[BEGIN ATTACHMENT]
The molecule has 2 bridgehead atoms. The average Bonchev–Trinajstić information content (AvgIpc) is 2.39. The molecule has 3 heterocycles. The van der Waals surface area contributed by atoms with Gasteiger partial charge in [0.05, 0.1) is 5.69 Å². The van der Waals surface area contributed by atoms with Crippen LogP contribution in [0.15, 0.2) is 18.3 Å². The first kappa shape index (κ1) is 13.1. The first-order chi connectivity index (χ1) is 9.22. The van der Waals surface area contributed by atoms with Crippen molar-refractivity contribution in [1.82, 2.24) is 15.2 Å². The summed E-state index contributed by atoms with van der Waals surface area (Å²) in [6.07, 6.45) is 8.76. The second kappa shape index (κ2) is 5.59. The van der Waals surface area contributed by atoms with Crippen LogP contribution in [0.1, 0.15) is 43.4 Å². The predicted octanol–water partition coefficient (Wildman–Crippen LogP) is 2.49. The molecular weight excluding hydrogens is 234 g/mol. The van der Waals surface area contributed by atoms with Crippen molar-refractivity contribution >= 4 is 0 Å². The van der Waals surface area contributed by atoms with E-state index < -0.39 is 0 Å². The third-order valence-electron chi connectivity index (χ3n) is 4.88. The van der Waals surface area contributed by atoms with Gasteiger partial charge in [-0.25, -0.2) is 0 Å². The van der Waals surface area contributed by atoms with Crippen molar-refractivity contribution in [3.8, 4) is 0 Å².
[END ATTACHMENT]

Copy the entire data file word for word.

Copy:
The molecule has 2 bridgehead atoms. The average Bonchev–Trinajstić information content (AvgIpc) is 2.39. The molecule has 3 heterocycles. The van der Waals surface area contributed by atoms with Gasteiger partial charge in [0.05, 0.1) is 5.69 Å². The van der Waals surface area contributed by atoms with Crippen LogP contribution in [0.15, 0.2) is 18.3 Å². The first kappa shape index (κ1) is 13.1. The first-order chi connectivity index (χ1) is 9.22. The van der Waals surface area contributed by atoms with Crippen molar-refractivity contribution in [1.82, 2.24) is 15.2 Å². The summed E-state index contributed by atoms with van der Waals surface area (Å²) in [6.07, 6.45) is 8.76. The second kappa shape index (κ2) is 5.59. The van der Waals surface area contributed by atoms with Crippen LogP contribution in [0.1, 0.15) is 43.4 Å². The predicted octanol–water partition coefficient (Wildman–Crippen LogP) is 2.49. The molecular weight excluding hydrogens is 234 g/mol. The van der Waals surface area contributed by atoms with Crippen molar-refractivity contribution >= 4 is 0 Å². The van der Waals surface area contributed by atoms with E-state index < -0.39 is 0 Å². The third-order valence-electron chi connectivity index (χ3n) is 4.88. The van der Waals surface area contributed by atoms with Gasteiger partial charge in [-0.25, -0.2) is 0 Å². The van der Waals surface area contributed by atoms with Crippen molar-refractivity contribution in [3.8, 4) is 0 Å².